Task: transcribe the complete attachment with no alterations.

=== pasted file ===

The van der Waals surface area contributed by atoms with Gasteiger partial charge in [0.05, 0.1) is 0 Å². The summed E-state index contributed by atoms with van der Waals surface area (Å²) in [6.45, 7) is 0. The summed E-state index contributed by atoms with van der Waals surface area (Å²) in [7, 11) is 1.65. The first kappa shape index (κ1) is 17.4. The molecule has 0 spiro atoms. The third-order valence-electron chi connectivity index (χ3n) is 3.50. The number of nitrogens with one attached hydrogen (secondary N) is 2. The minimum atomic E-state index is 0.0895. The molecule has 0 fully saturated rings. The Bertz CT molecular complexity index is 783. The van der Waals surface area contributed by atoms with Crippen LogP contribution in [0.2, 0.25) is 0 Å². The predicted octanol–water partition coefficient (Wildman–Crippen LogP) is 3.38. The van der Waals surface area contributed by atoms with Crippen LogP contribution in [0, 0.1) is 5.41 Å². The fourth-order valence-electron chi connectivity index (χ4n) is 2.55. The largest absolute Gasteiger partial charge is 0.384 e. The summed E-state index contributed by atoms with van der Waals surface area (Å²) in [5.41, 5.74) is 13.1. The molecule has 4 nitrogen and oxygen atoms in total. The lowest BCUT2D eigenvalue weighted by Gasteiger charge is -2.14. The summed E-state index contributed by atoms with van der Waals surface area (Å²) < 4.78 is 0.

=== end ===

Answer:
The van der Waals surface area contributed by atoms with Gasteiger partial charge in [0.05, 0.1) is 0 Å². The summed E-state index contributed by atoms with van der Waals surface area (Å²) in [6.45, 7) is 0. The summed E-state index contributed by atoms with van der Waals surface area (Å²) in [7, 11) is 1.65. The first kappa shape index (κ1) is 17.4. The molecule has 0 spiro atoms. The third-order valence-electron chi connectivity index (χ3n) is 3.50. The number of nitrogens with one attached hydrogen (secondary N) is 2. The minimum atomic E-state index is 0.0895. The molecule has 0 fully saturated rings. The Bertz CT molecular complexity index is 783. The van der Waals surface area contributed by atoms with Crippen LogP contribution in [0.2, 0.25) is 0 Å². The predicted octanol–water partition coefficient (Wildman–Crippen LogP) is 3.38. The van der Waals surface area contributed by atoms with Crippen LogP contribution in [0, 0.1) is 5.41 Å². The fourth-order valence-electron chi connectivity index (χ4n) is 2.55. The largest absolute Gasteiger partial charge is 0.384 e. The summed E-state index contributed by atoms with van der Waals surface area (Å²) in [5.41, 5.74) is 13.1. The molecule has 4 nitrogen and oxygen atoms in total. The lowest BCUT2D eigenvalue weighted by Gasteiger charge is -2.14. The summed E-state index contributed by atoms with van der Waals surface area (Å²) < 4.78 is 0.